What will the new parking policy in Bratislava look like?

The parking policy will be launched during 2020.

Parking is a huge problem in Petržalka.Parking is a huge problem in Petržalka. (Source: TASR)

Bratislava is one of the last large European cities without a parking policy. This should change in 2020 when Bratislava city council, in cooperation with all the city’s boroughs, plans to introduce a city-wide parking policy. Its aim is to reduce the number of cars in the city and protect and secure parking places for Bratislava residents.

“The parking policy is a must,” said Bratislava Mayor Matúš Vallo when introducing the policy on April 11. “The number of cars in the city is growing and the parking policy is a tested tool to curb them. It works effectively and in the long term in other cities.”

Read also: Bratislava will be waiting for a new parking policy until at least 2020 Read more 

It is proposed that the first annual parking card per household should cost €49. The card for the second car in a household will cost €150 while the price of the third card will be €500. With it the holder can park in his/her residential zone free of charge while he or she will be able to park free of charge in other residential zones for two hours per day. The card will also provide its holder 100 free hours of parking for their visits in the given residential zone.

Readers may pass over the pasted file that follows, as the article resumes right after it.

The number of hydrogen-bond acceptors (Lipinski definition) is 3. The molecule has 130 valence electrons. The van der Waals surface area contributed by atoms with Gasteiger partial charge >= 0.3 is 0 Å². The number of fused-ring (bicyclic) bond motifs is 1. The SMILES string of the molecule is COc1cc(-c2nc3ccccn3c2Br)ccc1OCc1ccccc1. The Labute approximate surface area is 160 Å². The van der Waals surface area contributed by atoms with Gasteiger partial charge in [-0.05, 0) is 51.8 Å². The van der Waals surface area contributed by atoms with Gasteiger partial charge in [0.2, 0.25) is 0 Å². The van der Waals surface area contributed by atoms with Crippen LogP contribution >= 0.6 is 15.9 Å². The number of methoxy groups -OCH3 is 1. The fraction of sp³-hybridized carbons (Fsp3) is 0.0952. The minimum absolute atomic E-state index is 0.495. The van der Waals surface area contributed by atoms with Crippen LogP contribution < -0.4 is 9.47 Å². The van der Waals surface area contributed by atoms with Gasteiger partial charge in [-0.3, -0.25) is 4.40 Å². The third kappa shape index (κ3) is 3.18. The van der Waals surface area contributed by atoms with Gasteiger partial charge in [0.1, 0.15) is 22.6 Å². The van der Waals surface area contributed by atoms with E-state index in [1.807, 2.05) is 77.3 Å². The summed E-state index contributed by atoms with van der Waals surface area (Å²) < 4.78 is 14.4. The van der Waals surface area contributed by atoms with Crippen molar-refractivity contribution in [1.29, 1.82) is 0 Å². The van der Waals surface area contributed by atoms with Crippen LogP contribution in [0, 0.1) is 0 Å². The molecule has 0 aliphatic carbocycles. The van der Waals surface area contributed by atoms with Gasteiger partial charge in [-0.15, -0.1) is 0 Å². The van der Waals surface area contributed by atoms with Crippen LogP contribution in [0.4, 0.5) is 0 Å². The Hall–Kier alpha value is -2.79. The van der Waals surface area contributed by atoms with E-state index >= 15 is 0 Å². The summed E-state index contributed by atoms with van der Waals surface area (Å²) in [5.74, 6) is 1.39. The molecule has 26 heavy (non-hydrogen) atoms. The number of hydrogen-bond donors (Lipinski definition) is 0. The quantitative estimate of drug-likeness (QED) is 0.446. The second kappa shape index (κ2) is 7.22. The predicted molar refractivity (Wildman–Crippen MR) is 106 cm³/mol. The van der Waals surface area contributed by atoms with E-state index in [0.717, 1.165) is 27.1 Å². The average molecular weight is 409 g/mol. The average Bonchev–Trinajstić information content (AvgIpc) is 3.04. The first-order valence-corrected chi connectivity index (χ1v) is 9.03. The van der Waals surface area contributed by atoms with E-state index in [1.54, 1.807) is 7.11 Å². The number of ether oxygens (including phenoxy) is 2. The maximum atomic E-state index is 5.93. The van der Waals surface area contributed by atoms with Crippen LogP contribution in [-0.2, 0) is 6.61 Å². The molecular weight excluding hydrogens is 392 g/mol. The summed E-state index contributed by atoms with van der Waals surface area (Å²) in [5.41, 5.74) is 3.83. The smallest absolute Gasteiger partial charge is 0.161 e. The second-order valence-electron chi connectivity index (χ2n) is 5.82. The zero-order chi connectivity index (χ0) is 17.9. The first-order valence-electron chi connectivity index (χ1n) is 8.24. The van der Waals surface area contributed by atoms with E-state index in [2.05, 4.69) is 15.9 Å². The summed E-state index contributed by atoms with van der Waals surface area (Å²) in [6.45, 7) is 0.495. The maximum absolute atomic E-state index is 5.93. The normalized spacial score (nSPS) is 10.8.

Only people with permanent residence in Bratislava would be allowed to buy a parking card. Those without it will pay commercial parking fees, ranking from €0.5 to €2 per hour while the most expensive parking will be in the Old Town.

Those with any relation to real estate in the city will be able to buy season tickets ranking from €1,500 per year to €500 per year depending on the tariff zone.

For the time being the city council and councillors of individual boroughs are fine-tuning the parking policy which still needs to be approved by Bratislava councillors. Only then would it become effective.

While the parking policy should be valid city-wide, it will be up to each borough whether it would introduce areas with regulated parking.

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